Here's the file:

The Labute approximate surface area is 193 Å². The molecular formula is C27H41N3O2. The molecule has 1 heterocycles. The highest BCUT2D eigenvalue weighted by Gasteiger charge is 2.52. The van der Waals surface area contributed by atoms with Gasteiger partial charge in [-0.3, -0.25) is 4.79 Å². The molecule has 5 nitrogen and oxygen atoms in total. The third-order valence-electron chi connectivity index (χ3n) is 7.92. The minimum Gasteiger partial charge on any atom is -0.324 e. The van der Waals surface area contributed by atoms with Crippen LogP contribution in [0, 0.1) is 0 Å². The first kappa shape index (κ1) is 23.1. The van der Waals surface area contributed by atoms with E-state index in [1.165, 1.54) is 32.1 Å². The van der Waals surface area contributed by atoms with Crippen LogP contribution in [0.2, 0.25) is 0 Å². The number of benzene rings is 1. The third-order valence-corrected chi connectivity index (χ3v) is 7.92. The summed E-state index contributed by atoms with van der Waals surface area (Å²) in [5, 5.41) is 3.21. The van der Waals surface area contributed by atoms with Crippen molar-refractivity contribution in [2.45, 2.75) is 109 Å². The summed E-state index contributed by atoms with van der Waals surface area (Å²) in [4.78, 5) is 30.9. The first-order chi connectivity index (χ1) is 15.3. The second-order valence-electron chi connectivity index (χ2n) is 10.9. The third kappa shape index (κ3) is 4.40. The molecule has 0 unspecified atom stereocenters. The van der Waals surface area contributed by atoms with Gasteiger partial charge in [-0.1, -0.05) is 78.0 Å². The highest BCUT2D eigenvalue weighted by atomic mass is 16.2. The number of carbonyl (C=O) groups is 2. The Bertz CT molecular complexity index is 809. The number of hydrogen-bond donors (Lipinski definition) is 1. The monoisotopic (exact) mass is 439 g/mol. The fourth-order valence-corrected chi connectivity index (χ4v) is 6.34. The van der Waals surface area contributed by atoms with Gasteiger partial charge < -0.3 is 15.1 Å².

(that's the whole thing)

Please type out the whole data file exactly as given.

The Labute approximate surface area is 193 Å². The molecular formula is C27H41N3O2. The molecule has 1 heterocycles. The highest BCUT2D eigenvalue weighted by Gasteiger charge is 2.52. The van der Waals surface area contributed by atoms with Gasteiger partial charge in [-0.3, -0.25) is 4.79 Å². The molecule has 5 nitrogen and oxygen atoms in total. The third-order valence-electron chi connectivity index (χ3n) is 7.92. The minimum Gasteiger partial charge on any atom is -0.324 e. The van der Waals surface area contributed by atoms with Crippen LogP contribution in [0, 0.1) is 0 Å². The first kappa shape index (κ1) is 23.1. The van der Waals surface area contributed by atoms with E-state index in [1.165, 1.54) is 32.1 Å². The van der Waals surface area contributed by atoms with Crippen LogP contribution in [0.2, 0.25) is 0 Å². The number of benzene rings is 1. The third-order valence-corrected chi connectivity index (χ3v) is 7.92. The summed E-state index contributed by atoms with van der Waals surface area (Å²) in [5, 5.41) is 3.21. The van der Waals surface area contributed by atoms with Crippen molar-refractivity contribution in [2.45, 2.75) is 109 Å². The summed E-state index contributed by atoms with van der Waals surface area (Å²) in [4.78, 5) is 30.9. The first-order chi connectivity index (χ1) is 15.3. The second-order valence-electron chi connectivity index (χ2n) is 10.9. The third kappa shape index (κ3) is 4.40. The molecule has 0 unspecified atom stereocenters. The van der Waals surface area contributed by atoms with Gasteiger partial charge in [-0.1, -0.05) is 78.0 Å². The highest BCUT2D eigenvalue weighted by atomic mass is 16.2. The number of carbonyl (C=O) groups is 2. The Bertz CT molecular complexity index is 809. The number of hydrogen-bond donors (Lipinski definition) is 1. The monoisotopic (exact) mass is 439 g/mol. The fourth-order valence-corrected chi connectivity index (χ4v) is 6.34. The van der Waals surface area contributed by atoms with Gasteiger partial charge < -0.3 is 15.1 Å².